Libertarian Stuff

Tuesday, November 21, 2006

Okay, so I'm now in a government database because I have a cold.

I tried to avoid it by using the new PE (phenylephrine) versions of Sudafed and it's knock-offs, but it really doesn't work that well. It sure doesn't work as well as the good old pseudo ephedrine we're all used to.

So I go to my local Walgreen's and make my way to the pharmacist, I ask for their brand pseudo ephedrine tablets, 48 count, and am asked for my ID, so my information can be entered into their system. I am then informed that federal law limits an individual to purchase no more that 3.6 grams of pseudo ephedrine per day and less than 9 grams in a month.

So, my 48-pack of 30 milligram tablets is 1,440 milligrams, or 1.44 grams. So basically, an individual can purchase 120 tablets per day up to a total of 300 tablets in a month.

With that much, an individual can manufacture several grams of methamphetamine, now all you need is a couple of friend and you can make plenty, not necessarily as much as you could have, but plenty. Enough to sell and or use, and we're still only talking about domestic manufacture. You can't forget that N. Korea, Thailand, Mexico and Australia are all sources of importation into the United States.

How is this helping the war on drugs? No one can say for sure until it has been in place for a few years, but I don't think it's doing much of anything at all to reduce drug use.

The only way to win the drug war is to legalize all drugs, it will make the black market disappear, in turn eliminating a large amount of (other, violent) crimes.

The war on drugs creates more drug problems, the war on terrorism creates more terrorists. The war on drugs is taking away our privacy and freedom in the same way the war on terror is (i.e. Patriot Act, unauthorized phone taps, etc.).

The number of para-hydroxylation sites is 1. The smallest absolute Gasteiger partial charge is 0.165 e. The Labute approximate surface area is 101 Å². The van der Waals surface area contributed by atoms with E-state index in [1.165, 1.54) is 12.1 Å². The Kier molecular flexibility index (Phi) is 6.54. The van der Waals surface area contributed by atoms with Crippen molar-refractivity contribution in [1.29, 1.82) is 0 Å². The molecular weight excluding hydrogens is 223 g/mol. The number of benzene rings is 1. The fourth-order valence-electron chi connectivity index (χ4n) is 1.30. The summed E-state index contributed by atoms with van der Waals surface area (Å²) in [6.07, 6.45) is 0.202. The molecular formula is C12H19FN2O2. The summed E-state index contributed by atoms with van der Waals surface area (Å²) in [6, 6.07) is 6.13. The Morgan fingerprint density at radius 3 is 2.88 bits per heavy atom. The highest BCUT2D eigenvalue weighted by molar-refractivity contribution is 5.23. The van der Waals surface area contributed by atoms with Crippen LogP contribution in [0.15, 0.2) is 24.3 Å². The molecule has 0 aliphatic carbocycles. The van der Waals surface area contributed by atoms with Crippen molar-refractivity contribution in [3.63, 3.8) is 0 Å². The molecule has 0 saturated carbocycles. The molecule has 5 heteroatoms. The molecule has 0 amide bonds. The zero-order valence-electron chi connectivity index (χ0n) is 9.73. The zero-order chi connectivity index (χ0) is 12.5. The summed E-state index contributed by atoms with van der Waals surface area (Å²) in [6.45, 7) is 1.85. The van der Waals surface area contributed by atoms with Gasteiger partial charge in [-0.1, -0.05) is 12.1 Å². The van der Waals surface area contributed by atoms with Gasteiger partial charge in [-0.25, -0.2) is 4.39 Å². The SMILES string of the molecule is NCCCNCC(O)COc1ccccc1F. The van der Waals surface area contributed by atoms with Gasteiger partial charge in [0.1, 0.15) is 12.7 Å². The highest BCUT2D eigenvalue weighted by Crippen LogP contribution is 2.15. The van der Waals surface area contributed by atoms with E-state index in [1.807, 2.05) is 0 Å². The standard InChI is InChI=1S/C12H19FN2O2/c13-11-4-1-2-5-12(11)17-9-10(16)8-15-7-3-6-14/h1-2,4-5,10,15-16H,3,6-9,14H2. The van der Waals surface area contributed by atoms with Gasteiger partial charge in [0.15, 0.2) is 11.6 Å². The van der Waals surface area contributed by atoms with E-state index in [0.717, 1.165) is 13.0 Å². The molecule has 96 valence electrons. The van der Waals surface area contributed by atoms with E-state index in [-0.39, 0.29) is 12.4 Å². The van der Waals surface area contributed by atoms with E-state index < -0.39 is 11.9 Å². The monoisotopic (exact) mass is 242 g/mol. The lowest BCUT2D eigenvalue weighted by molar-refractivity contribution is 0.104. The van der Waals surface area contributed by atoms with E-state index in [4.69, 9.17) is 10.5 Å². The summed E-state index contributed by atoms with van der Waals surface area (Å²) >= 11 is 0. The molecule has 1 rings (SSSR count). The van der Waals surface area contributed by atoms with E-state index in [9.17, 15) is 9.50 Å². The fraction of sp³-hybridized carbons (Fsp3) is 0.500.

I suggest that anyone that believes in the drug war, or knows someone that believes in it to find the book "Drug War Addiction" by Sheriff Bill Masters. He's been on the 'front lines' of the drug war and has seen how futile and hopeless it truly is.

Wednesday, November 01, 2006

Colorado Election Guide
Okay, it's getting close to the general election, so I thought I'd go ahead and do a quick write-up of my thoughts going into this election for Colorado voters:
Amendment 38 - Petitions: I suggest YES, it will simplify petitioning, and protect your first amendment right to petition.
Amendment 39 - School District Spending requirements: I say NO, schools can determine how to spend money better on a local level than any statewide mandate.
Amendment 40 - Term limits for judges: I say YES
Amendment 41 - Ethics in Government: I don't have an opinion
Amendment 42 - Minimum Wage Increase: I say NO, any raise in the minimum wage, reduces employment. I am 100% against any minimum wage whatsoever. It is not a legitimate function of government to mandate wages
Amendment 43 - Marriage: I say NO, it would define "marriage" as only a union between one man and one woman. I oppose this because the government sold have no say in marriage whatsoever, the only legitimate function in government in regards to marriage is the enforcement of contractual agreements, NOT to define religious terms and ceremonies.
Amendment 44 - Marijuana possession: I suggest YES, adults in a free society should be able to decide which drugs they choose to or not to use. While this doesn't go near far enough (a complete end to all prohibition) it is definitely a step in the right direction.
Referendum E - Property Tax Reduction for Disabled Veterans: I say NO. It is a special interest tax break, and that's wrong. Care for veterans is the responsibility of the federal government.
Referendum F - Recall Deadlines: I say NO. The citizens should be able to remove unsuitable officials and replace them with elected officials of their choice.